Abdul-Jabbar broke his hand again in the 1977-78 season opener, this time after punching Bucks center Kent Benson. The NBA fined Abdul-Jabbar $5,000 and he missed 20 games due to the injury.
Abdul-Jabbar continued to put up impressive numbers the next two seasons, but the Lakers didn't have much success in the NBA Playoffs. The Seattle SuperSonics eliminated the Lakers in the 1978 and 1979 playoffs.
In the 1979 NBA Draft, the Lakers selected Earvin "Magic" Johnson with the top overall pick. With Abdul-Jabbar and Johnson, the Lakers went 60-22 in the 1979-80 regular season. Abdul-Jabbar won a record sixth Most Valuable Player Award, averaging 24.8 points, 10.8 rebounds and 3.4 blocks per game. The Lakers advanced to the NBA Finals against the Philadelphia 76ers. Abdul-Jabbar suffered a sprained ankle in Game 5 of the NBA Finals, sidelining him for Game 6. With Abdul-Jabbar out, the rookie Johnson played center and went on to score 42 points, grab 15 rebounds and dish out eight assists. The Lakers won 123-107, giving Abdul-Jabbar his first of five championships with the Lakers.
After a first round loss to the Houston Rockets in the 1981 NBA Playoffs, the Lakers and Abdul-Jabbar returned to the NBA Finals in 1982 against the 76ers. Los Angeles defeated Philadelphia in six games to capture the NBA title.
On April 5, 1984 against the Utah Jazz, Abdul-Jabbar passed Wilt Chamberlain to become the NBA's all-time leading scorer. His trademark sky-hook gave Abdul-Jabbar 31,420 career points.
Between 1979-90 and 1988-89, the Lakers reached the NBA Finals eight times. Los Angeles won five NBA Championships in that span, defeating Boston and Philadelphia twice and Detroit once.
Abdul-Jabbar had a memorable performance in the 1985 NBA Finals against the Celtics. The Lakers were defeated 148-114 in Game 1 of the Finals, which was labeled "the Memorial Day Massacre." Abdul-Jabbar had just 12 points and three rebounds, fueling critics to say the 38-year-old center was washed up. Abdul-Jabbar bounced back in Game 2, recording 30 points, 17 rebounds, eight assists and three blocked shots in a 109-102 win. The Lakers won the series in five games. In the four victories, Abdul-Jabbar averaged 30.2 points, 11.3 rebounds, 6.5 assists and 2.0 blocks.
Abdul-Jabbar averaged at least 20.0 points per game for 17 consecutive seasons until the age of 39. With Abdul-Jabbar's career winding down, his scoring and rebounding decreased. In his final season in the NBA at the age of 41, Abdul-Jabbar averaged 10.1 points and 4.5 rebounds per game in just under 23 minutes a night. The Lakers made the NBA Finals in 1989, but with injuries to Johnson and Byron Scott, Detroit swept Los Angeles. In Abdul-Jabbar's final game, he scored seven points and grabbed three rebounds.
Abdul-Jabbar retired in 1989 after 20 seasons in the NBA. He left the game as the all-time leading scorer with 38,387 points. Abdul-Jabbar was selected to a record 19 NBA All-Star games, a 15-time member of the All-NBA First or Second Teams, a six-time regular season MVP and two-time NBA Finals MVP. In 1995, Abdul-Jabbar was inducted into the Naismith Memorial Basketball Hall of Fame. Abdul-Jabbar also became the first basketball player ever to receive the National Sports Award by former President Bill Clinton. The Lakers retired Abdul-Jabbar's jersey on March 20, 1989.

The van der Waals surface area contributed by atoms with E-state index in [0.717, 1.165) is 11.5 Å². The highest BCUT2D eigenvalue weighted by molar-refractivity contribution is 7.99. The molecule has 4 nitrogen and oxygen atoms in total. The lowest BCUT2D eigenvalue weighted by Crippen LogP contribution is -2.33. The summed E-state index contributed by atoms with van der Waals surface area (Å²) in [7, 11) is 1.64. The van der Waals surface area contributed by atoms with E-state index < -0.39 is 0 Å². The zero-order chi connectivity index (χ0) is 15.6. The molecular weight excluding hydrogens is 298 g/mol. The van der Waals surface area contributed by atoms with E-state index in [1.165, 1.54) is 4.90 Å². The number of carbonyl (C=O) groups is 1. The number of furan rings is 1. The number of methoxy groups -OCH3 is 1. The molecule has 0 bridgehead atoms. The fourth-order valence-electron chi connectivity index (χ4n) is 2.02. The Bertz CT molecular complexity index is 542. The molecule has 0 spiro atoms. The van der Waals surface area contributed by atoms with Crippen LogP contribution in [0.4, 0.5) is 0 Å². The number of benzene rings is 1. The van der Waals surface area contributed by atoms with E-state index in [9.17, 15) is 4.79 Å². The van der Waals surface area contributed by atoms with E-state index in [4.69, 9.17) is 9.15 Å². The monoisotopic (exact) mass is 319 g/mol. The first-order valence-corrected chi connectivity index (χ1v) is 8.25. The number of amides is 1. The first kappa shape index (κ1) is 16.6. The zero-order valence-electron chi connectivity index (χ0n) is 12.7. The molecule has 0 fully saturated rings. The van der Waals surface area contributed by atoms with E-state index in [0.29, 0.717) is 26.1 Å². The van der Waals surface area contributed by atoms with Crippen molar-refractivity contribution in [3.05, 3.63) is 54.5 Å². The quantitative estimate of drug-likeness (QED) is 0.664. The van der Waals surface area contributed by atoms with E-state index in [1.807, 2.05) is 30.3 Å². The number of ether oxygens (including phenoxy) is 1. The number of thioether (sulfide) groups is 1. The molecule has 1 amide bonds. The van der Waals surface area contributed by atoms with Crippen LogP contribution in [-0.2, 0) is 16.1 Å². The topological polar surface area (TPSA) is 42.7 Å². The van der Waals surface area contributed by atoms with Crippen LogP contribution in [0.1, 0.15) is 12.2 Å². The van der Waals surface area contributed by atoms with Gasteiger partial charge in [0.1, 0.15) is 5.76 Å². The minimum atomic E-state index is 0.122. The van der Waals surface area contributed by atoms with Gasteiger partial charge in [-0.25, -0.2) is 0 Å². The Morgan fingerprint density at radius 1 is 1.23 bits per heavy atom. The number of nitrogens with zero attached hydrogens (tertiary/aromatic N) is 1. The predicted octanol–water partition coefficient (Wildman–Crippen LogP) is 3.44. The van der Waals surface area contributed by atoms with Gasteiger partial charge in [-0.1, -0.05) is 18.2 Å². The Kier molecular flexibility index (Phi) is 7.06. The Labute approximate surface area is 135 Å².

Kareem Abdul-Jabbar took up acting during his career with the Lakers. He made his film debut in the 1978 Bruce Lee film Game of Death. Abdul-Jabbar's character was the final foe Lee's character fought in the film. His most memorable acting role was in the 1980 film Airplane!, playing co-pilot Roger Murdock. Abdul-Jabbar's acting credits also include Fletch, The Fresh Prince of Bel Air, 21 Jump Street, Diff'rent Strokes and Amen.
In 1998 Kareem Abdul-Jabbar volunteered as a coach at Alchesay High School on the Apache Indian Reservation in Whiteriver, Arizona. He received $1 dollar for his five-months as head coach.
In 2000, Abdul-Jabbar served as an assistant coach for the Los Angeles Clippers, serving as a mentor to center Michael Olowokandi. Abdul-Jabbar landed a head coaching position with the Oklahoma Storm of the United States Basketball League. He led the Storm to the USBL championship in his first season. After he was passed up for the head coaching position at Columbia University, the New York Knicks hired Abdul-Jabbar as an assistant coach/scout in 2004.
Abdul-Jabbar has served as a special assistant coach with the Lakers since 2005. He works with the team at all home practices and helps tutor the Lakers big men, including center Andrew Bynum.
Kareem Abdul-Jabbar has several books to his credit, most recently, "On The Shoulders of Giants: My Journey Through the Harlem Renaissance". Prior to "On The Shoulders of Giants", Abdul-Jabbar, along with Anthony Walton, co-wrote "Brothers In Arms: The Epic Story of the 761st Tank Battalion, WWII's Forgotten Heroes". Abdul-Jabbar is also the author of "Giant Steps" (1987), "Kareem", (1990) "Selected from Giant Steps" (1999), and "A Season on the Reservation: My Sojourn with the White Mountain Apaches" (2000).
Kareem Abdul-Jabbar was born Ferdinand Lewis Alcindor, Jr. on April 16, 1947 in Manhattan, New York. He has three sons, Kareem Jr., Amir, and Adam, and two daughters, Sultana and Habiba. Kareem Jr. played college basketball at Western Kentucky University. Abdul-Jabbar was previously married to Habiba Abdul-Jabbar.
In November 2009, Abdul-Jabbar revealed he had been diagnosed with chronic myeloid leukemia, a rare form of the disease. Abdul-Jabbar said his doctors told him the disease was managable and it was likely he would lead a full life. In Feb. 2011, Abdul-Jabbar announced that his cancer was at an absolute minimum.
The screen might add 10 pounds, but does it also add a few inches of height? Check out these famous people and see if they measure up to how tall you imagined them to be, beginning with retired basketball star, Kareem Abdul-Jabbar (his former team?), who used his height as a weapon (watch a clip) as the villain in this action movie.
How tall is he?Kareem Abdul-Jabbar - height:
7 feet 2 inches (2.18 meters)